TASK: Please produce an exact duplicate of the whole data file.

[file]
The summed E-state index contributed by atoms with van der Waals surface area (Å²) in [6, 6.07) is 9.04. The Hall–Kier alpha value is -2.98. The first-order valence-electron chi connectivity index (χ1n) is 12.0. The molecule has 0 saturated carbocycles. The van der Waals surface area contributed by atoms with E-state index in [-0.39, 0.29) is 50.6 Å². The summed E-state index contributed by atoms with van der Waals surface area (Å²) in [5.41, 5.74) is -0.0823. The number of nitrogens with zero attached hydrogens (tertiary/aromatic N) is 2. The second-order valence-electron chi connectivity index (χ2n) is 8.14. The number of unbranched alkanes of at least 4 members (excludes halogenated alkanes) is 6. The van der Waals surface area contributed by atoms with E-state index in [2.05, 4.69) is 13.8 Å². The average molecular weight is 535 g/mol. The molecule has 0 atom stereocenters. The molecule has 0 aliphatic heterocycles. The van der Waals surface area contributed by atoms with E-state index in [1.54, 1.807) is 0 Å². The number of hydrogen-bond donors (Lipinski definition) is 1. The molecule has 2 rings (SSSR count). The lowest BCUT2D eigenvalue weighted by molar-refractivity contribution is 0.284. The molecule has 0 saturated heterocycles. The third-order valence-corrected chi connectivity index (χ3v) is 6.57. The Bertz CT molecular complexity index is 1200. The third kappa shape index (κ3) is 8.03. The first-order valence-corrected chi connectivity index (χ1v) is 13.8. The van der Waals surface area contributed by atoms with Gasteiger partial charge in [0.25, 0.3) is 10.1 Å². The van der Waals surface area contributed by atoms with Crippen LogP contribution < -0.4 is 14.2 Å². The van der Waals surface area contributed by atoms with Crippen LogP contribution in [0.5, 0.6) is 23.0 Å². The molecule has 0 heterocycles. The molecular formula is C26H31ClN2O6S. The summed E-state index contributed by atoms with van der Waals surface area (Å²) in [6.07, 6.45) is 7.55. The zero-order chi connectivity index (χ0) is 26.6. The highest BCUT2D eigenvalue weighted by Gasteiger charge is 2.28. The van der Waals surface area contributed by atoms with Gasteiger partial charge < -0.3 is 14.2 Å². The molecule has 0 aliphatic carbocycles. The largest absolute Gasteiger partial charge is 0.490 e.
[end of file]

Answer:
The summed E-state index contributed by atoms with van der Waals surface area (Å²) in [6, 6.07) is 9.04. The Hall–Kier alpha value is -2.98. The first-order valence-electron chi connectivity index (χ1n) is 12.0. The molecule has 0 saturated carbocycles. The van der Waals surface area contributed by atoms with E-state index in [-0.39, 0.29) is 50.6 Å². The summed E-state index contributed by atoms with van der Waals surface area (Å²) in [5.41, 5.74) is -0.0823. The number of nitrogens with zero attached hydrogens (tertiary/aromatic N) is 2. The second-order valence-electron chi connectivity index (χ2n) is 8.14. The number of unbranched alkanes of at least 4 members (excludes halogenated alkanes) is 6. The van der Waals surface area contributed by atoms with E-state index in [2.05, 4.69) is 13.8 Å². The average molecular weight is 535 g/mol. The molecule has 0 atom stereocenters. The molecule has 0 aliphatic heterocycles. The van der Waals surface area contributed by atoms with E-state index in [1.54, 1.807) is 0 Å². The number of hydrogen-bond donors (Lipinski definition) is 1. The molecule has 2 rings (SSSR count). The lowest BCUT2D eigenvalue weighted by molar-refractivity contribution is 0.284. The molecule has 0 saturated heterocycles. The third-order valence-corrected chi connectivity index (χ3v) is 6.57. The Bertz CT molecular complexity index is 1200. The third kappa shape index (κ3) is 8.03. The first-order valence-corrected chi connectivity index (χ1v) is 13.8. The van der Waals surface area contributed by atoms with Gasteiger partial charge in [0.25, 0.3) is 10.1 Å². The van der Waals surface area contributed by atoms with Crippen LogP contribution < -0.4 is 14.2 Å². The van der Waals surface area contributed by atoms with Crippen LogP contribution in [0.5, 0.6) is 23.0 Å². The molecule has 0 heterocycles. The molecular formula is C26H31ClN2O6S. The summed E-state index contributed by atoms with van der Waals surface area (Å²) in [6.07, 6.45) is 7.55. The zero-order chi connectivity index (χ0) is 26.6. The highest BCUT2D eigenvalue weighted by Gasteiger charge is 2.28. The van der Waals surface area contributed by atoms with Gasteiger partial charge < -0.3 is 14.2 Å². The molecule has 0 aliphatic carbocycles. The largest absolute Gasteiger partial charge is 0.490 e.